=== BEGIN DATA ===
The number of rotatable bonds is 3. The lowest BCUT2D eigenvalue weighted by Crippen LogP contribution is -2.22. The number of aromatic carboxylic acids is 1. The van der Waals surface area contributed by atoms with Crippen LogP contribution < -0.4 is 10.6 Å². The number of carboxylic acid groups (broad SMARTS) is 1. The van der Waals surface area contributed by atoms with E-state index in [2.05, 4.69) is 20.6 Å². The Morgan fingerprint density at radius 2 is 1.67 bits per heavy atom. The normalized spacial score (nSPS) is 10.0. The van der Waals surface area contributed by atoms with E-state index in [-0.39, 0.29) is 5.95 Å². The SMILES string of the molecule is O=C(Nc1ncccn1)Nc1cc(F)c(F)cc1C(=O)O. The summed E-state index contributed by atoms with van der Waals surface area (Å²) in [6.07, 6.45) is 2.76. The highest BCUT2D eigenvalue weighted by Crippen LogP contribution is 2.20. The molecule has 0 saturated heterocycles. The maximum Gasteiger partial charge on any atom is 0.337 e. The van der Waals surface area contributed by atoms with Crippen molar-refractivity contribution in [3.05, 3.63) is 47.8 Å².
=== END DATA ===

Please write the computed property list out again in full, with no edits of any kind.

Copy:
The number of rotatable bonds is 3. The lowest BCUT2D eigenvalue weighted by Crippen LogP contribution is -2.22. The number of aromatic carboxylic acids is 1. The van der Waals surface area contributed by atoms with Crippen LogP contribution < -0.4 is 10.6 Å². The number of carboxylic acid groups (broad SMARTS) is 1. The van der Waals surface area contributed by atoms with E-state index in [2.05, 4.69) is 20.6 Å². The Morgan fingerprint density at radius 2 is 1.67 bits per heavy atom. The normalized spacial score (nSPS) is 10.0. The van der Waals surface area contributed by atoms with E-state index in [-0.39, 0.29) is 5.95 Å². The SMILES string of the molecule is O=C(Nc1ncccn1)Nc1cc(F)c(F)cc1C(=O)O. The summed E-state index contributed by atoms with van der Waals surface area (Å²) in [6.07, 6.45) is 2.76. The highest BCUT2D eigenvalue weighted by Crippen LogP contribution is 2.20. The molecule has 0 saturated heterocycles. The maximum Gasteiger partial charge on any atom is 0.337 e. The van der Waals surface area contributed by atoms with Crippen molar-refractivity contribution in [3.05, 3.63) is 47.8 Å².